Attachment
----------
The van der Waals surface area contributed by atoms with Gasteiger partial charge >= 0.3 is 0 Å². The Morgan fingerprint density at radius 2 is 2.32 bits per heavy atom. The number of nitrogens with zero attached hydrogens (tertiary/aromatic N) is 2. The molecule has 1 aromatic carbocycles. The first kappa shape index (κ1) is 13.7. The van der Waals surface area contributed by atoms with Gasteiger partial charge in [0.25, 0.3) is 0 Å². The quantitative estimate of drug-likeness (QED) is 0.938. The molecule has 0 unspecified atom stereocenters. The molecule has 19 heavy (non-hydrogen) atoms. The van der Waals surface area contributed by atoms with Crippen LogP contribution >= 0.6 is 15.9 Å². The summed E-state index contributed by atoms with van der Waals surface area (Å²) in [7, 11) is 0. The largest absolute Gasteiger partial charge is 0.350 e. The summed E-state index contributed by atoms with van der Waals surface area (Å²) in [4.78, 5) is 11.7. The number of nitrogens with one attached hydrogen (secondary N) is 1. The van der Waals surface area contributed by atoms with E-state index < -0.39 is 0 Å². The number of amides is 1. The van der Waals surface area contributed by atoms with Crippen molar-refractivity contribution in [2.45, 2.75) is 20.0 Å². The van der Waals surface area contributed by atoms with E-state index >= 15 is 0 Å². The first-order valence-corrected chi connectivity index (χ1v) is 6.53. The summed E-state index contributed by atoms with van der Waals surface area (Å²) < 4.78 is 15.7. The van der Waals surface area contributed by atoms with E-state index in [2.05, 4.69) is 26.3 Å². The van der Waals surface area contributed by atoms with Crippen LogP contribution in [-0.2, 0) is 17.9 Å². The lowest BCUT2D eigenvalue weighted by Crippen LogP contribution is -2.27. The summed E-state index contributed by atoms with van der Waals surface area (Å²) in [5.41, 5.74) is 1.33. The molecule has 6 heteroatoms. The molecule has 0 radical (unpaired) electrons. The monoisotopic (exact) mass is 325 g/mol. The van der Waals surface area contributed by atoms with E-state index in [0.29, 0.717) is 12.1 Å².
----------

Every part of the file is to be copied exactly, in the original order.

The van der Waals surface area contributed by atoms with Gasteiger partial charge >= 0.3 is 0 Å². The Morgan fingerprint density at radius 2 is 2.32 bits per heavy atom. The number of nitrogens with zero attached hydrogens (tertiary/aromatic N) is 2. The molecule has 1 aromatic carbocycles. The first kappa shape index (κ1) is 13.7. The van der Waals surface area contributed by atoms with Gasteiger partial charge in [0.25, 0.3) is 0 Å². The quantitative estimate of drug-likeness (QED) is 0.938. The molecule has 0 unspecified atom stereocenters. The molecule has 19 heavy (non-hydrogen) atoms. The van der Waals surface area contributed by atoms with Crippen LogP contribution >= 0.6 is 15.9 Å². The summed E-state index contributed by atoms with van der Waals surface area (Å²) in [7, 11) is 0. The largest absolute Gasteiger partial charge is 0.350 e. The summed E-state index contributed by atoms with van der Waals surface area (Å²) in [4.78, 5) is 11.7. The number of nitrogens with one attached hydrogen (secondary N) is 1. The van der Waals surface area contributed by atoms with E-state index < -0.39 is 0 Å². The number of amides is 1. The van der Waals surface area contributed by atoms with Crippen molar-refractivity contribution in [2.45, 2.75) is 20.0 Å². The van der Waals surface area contributed by atoms with E-state index >= 15 is 0 Å². The first-order valence-corrected chi connectivity index (χ1v) is 6.53. The summed E-state index contributed by atoms with van der Waals surface area (Å²) < 4.78 is 15.7. The van der Waals surface area contributed by atoms with E-state index in [2.05, 4.69) is 26.3 Å². The van der Waals surface area contributed by atoms with Crippen LogP contribution in [-0.2, 0) is 17.9 Å². The lowest BCUT2D eigenvalue weighted by Crippen LogP contribution is -2.27. The summed E-state index contributed by atoms with van der Waals surface area (Å²) in [5.41, 5.74) is 1.33. The molecule has 6 heteroatoms. The molecule has 0 radical (unpaired) electrons. The monoisotopic (exact) mass is 325 g/mol. The van der Waals surface area contributed by atoms with E-state index in [0.29, 0.717) is 12.1 Å².